Even in teens, a generally upbeat (or at least neutral) mood is a good indicator of healthy psychological functioning and emotional stability. Significant deviations from that may be a sign of psychiatric problems, including depression, bipolar disorder, or borderline personality disorder.
Keep in mind, if your teen is using alcohol or drugs, those substances can also cause erratic or intense mood fluctuations. Significant stress (e.g. parental separation or divorce, or a recent breakup with a boyfriend or girlfriend) can also make your teen moodier than usual. If the mood swings are persistent, an evaluation is warranted. Even if stress is the primary cause (as opposed to a diagnosable disorder), a skilled therapist can help your teen learn healthy coping skills that will be beneficial for years to come. If substance abuse is the cause, early intervention is essential.
4. Your teen is frequently using alcohol or drugs (which can include prescription drugs, OTC medications, and inhalants) to cope with stress or negative emotions, or fix a problem. It goes without saying that substance use in teens should never be taken lightly. Teens may think it’s expected and acceptable to drink with their friends and experiment with drugs, but the consequences can be devastating. Not only are many substances potentially addictive (leading to more serious long-term problems), they will also impair your teen’s judgment.
With regards to the need for mental health treatment, many teens start drinking or using regularly as a way to “self-medicate” psychiatric symptoms, such as anxiety or depression. They may also turn to illicit substances to enhance athletic performance, quickly drop unwanted pounds, or stay alert while studying for exams. A few beers can quiet racing thoughts, while a friend’s ADHD medication can temporarily boost a negative mood. Your teen may think they’re harmless enough (especially if they are “acceptable” substances, like alcohol or prescription drugs), but it’s an especially serious matter when they’re used to escape, cope, or fix a problem. This is because every time they provide even a little relief or benefit, the desire to use them again is significantly reinforced.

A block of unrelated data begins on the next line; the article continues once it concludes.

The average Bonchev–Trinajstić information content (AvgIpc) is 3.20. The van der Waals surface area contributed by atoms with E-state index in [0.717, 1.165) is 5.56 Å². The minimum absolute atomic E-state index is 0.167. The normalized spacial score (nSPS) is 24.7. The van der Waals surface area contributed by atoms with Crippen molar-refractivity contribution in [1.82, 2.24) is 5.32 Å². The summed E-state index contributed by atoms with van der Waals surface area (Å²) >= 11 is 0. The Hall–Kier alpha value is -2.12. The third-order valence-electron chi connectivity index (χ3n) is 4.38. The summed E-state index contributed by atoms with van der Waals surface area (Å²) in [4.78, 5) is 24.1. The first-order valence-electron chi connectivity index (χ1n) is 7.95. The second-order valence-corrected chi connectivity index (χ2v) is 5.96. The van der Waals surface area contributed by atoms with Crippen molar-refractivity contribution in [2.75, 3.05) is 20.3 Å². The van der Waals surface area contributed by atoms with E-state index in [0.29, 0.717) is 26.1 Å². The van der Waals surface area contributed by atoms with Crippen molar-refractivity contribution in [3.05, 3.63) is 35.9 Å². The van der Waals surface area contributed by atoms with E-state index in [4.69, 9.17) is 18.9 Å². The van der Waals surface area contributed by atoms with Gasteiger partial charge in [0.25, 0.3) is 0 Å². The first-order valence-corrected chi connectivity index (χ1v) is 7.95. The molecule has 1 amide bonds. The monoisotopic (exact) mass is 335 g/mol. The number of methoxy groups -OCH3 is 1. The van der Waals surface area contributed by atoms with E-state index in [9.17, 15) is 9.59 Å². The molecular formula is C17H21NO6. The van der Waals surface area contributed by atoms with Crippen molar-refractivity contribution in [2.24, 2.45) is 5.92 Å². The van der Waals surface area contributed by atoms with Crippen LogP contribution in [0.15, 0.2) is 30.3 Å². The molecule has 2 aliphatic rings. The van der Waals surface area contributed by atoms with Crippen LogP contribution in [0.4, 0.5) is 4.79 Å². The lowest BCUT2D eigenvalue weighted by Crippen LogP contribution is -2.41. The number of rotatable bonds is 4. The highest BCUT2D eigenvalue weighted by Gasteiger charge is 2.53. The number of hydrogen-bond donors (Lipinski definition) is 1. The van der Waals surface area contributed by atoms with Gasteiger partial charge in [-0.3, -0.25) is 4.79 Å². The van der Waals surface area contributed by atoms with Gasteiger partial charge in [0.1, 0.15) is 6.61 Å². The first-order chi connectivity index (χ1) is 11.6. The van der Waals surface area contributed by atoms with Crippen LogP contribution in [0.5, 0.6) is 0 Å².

If your teen has a substance abuse problem and a mental health condition, he or she would be a good candidate for what’s known as “dual diagnosis” treatment. Treating only the substance abuse issue or only the mental health disorder will set your teen up for failure. Treating both disorders simultaneously is the best way to ensure a positive outcome and prevent a relapse down the road.
5. Your teen is preoccupied with his or her weight or physical appearance, and / or has notable issues with eating and food in general. Body image issues and eating disorders often emerge during adolescence. Teens experience significant growth spurts and hormonal changes – both of which can cause problems such as acne and unwanted weight gain (as well as being too thin). They’re also becoming keenly aware of their sexuality. This can be particularly scary for teens with a history of sexual abuse (who may try to thwart the development of curves by starving themselves or binge eat in order to gain enough weight to be undesirable). Other teens feel a desperate need to make themselves more attractive typically involves being thin.
Combine society’s pressure to be thin and beautiful (or muscular and athletic), poor coping skills, and a fragile self-esteem, and you’ve got the perfect recipe for an eating disorder (such as anorexia or bulimia) or another, lesser-known disorder known as “body dysmorphic disorder” (BDD). Eating disorders and BDD not only often go hand in hand; they can also trigger or worsen other disorders, such as depression, anxiety, and substance abuse disorders.
Eating disorders can be especially serious because they often cause significant medical health issues and, for some, permanent physical damage. Anorexia, which is one of the most well-known eating disorders, is also one of the most deadly mental health conditions.
It’s important to note that serious body image issues and a severely dysfunctional relationship with food don’t just affect females. Adolescent males are also vulnerable to developing eating disorders as well as BDD.
6. Your teen is often anxious or fearful, struggles with obsessions or compulsions, or worries excessively. Anxiety disorders are quite common in children and adolescents. Problems with anxiety can develop gradually or appear suddenly. An abrupt onset is often triggered by a traumatic incident, such as a natural disaster, a school shooting, or being the victim of a violent or sexual assault.
Problems with anxiety often include irrational fears, such as obsessing about having a serious illness or being contaminated by germs, or being terrified by something like spiders or dogs (even if it’s only a photo of a dog or the spider is securely encased in a glass terrarium). Nightmares, nervous habits (e.g. fidgeting, nail biting) and difficulties sleeping are not uncommon in anxious teens.